The World Health Organization (WHO) has said it is preparing for "the worst case scenario" as it deals with a recent outbreak of the deadly Ebola virus in the Democratic Republic of Congo from spreading any further.
In a press conference given in Geneva on Friday, Peter Salama, head of the WHO's emergency response, told reporters the worldwide health organization is taking the newest outbreak of this Ebola virus very seriously.
The West African outbreak lasted for three years, infected about 28,000 people, killed 11,000 and spread out of Africa to places like the United States and Europe.
"We are very concerned and planning for all scenarios, including the worst-case scenario", Salama said.
Congo's health ministry on Tuesday, May 8, described the fresh outbreak as a "public health emergency with global impact".
As of 11 May 2018, there are a total of 34 cases, with 18 deaths (case fatality rate 52.9%), among which two cases are confirmed, 14 suspected and 18 probable. On average, about 50% of people who become ill with Ebola die.
The illness brought Africa to its knees earlier this decade - with more than 11,000 people being killed in an outbreak.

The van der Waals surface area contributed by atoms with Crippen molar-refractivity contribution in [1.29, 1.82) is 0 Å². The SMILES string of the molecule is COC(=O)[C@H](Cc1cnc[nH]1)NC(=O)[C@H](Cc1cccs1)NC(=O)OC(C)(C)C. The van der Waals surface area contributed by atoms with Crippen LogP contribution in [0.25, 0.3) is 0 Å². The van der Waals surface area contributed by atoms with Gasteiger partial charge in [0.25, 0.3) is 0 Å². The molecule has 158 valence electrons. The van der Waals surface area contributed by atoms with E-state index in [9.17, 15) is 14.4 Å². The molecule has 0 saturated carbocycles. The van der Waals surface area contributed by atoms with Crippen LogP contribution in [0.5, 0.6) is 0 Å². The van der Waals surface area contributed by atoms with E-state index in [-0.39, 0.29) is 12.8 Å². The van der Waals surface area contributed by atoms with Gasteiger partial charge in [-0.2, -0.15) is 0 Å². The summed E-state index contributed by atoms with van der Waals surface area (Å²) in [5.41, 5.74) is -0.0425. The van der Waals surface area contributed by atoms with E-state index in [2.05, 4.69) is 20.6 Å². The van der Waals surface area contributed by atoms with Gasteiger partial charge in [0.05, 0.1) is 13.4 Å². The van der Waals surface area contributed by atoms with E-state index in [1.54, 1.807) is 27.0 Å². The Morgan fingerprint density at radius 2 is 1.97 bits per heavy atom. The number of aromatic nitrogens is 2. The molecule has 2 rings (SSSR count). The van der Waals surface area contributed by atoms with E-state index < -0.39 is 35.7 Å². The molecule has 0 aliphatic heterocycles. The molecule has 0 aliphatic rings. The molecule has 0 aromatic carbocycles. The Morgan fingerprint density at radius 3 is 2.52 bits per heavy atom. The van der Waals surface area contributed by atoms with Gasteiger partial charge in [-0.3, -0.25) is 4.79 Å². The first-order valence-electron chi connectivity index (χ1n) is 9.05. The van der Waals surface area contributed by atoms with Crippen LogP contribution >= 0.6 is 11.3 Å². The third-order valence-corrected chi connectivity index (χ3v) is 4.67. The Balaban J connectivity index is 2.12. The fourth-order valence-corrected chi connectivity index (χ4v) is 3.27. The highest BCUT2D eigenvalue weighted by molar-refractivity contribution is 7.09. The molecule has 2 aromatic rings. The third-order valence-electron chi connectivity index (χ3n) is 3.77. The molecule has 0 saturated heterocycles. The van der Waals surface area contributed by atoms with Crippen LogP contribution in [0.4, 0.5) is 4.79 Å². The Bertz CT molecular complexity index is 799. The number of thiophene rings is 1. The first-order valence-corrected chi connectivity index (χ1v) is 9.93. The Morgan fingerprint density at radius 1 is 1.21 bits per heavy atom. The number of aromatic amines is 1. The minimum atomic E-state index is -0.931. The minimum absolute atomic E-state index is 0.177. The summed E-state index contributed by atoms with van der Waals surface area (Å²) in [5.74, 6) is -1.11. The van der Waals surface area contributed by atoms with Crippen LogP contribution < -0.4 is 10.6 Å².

It is "absolutely a dire scene in terms of infrastructure" as medical teams try to contain the outbreak in a region with poor water and sanitation, few paved roads and little electricity, he said. In fact, during the large West Africa outbreak, another Ebola popped up in the DRC (66 cases) and was promptly detected and contained.
Scientists believe Ebola is most transmitted to people from wild animals like fruit bats, antelope, porcupines, gorillas, and chimpanzees.
"We are very concerned and planning for all scenarios, including the worst case scenario", Peter Salama, WHO's Deputy Director-General of Emergency Preparedness and Response, told a regular United Nations briefing in Geneva.
In addition, he said the surrounding nine countries had been put on "high alert".